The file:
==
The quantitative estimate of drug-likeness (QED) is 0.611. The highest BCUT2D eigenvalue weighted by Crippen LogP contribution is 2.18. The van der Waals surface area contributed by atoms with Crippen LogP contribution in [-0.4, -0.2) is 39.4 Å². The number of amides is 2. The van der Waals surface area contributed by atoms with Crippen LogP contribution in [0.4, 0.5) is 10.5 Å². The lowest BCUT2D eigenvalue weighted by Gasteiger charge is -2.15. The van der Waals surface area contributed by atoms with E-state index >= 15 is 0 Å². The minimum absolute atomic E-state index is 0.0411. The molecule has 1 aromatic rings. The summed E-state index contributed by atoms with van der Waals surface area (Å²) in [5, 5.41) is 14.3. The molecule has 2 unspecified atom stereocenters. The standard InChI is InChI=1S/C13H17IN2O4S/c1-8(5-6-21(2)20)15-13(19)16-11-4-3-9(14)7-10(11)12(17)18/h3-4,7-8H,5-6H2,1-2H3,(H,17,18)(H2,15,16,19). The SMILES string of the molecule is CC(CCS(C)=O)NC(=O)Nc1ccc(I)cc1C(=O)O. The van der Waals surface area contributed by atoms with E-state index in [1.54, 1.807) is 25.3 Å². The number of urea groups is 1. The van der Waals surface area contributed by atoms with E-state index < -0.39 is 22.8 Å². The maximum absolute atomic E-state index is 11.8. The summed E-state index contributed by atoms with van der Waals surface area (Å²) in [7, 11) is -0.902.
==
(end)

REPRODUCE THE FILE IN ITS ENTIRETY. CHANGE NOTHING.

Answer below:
The quantitative estimate of drug-likeness (QED) is 0.611. The highest BCUT2D eigenvalue weighted by Crippen LogP contribution is 2.18. The van der Waals surface area contributed by atoms with Crippen LogP contribution in [-0.4, -0.2) is 39.4 Å². The number of amides is 2. The van der Waals surface area contributed by atoms with Crippen LogP contribution in [0.4, 0.5) is 10.5 Å². The lowest BCUT2D eigenvalue weighted by Gasteiger charge is -2.15. The van der Waals surface area contributed by atoms with E-state index >= 15 is 0 Å². The minimum absolute atomic E-state index is 0.0411. The molecule has 1 aromatic rings. The summed E-state index contributed by atoms with van der Waals surface area (Å²) in [5, 5.41) is 14.3. The molecule has 2 unspecified atom stereocenters. The standard InChI is InChI=1S/C13H17IN2O4S/c1-8(5-6-21(2)20)15-13(19)16-11-4-3-9(14)7-10(11)12(17)18/h3-4,7-8H,5-6H2,1-2H3,(H,17,18)(H2,15,16,19). The SMILES string of the molecule is CC(CCS(C)=O)NC(=O)Nc1ccc(I)cc1C(=O)O. The van der Waals surface area contributed by atoms with E-state index in [1.54, 1.807) is 25.3 Å². The number of urea groups is 1. The van der Waals surface area contributed by atoms with E-state index < -0.39 is 22.8 Å². The maximum absolute atomic E-state index is 11.8. The summed E-state index contributed by atoms with van der Waals surface area (Å²) in [7, 11) is -0.902.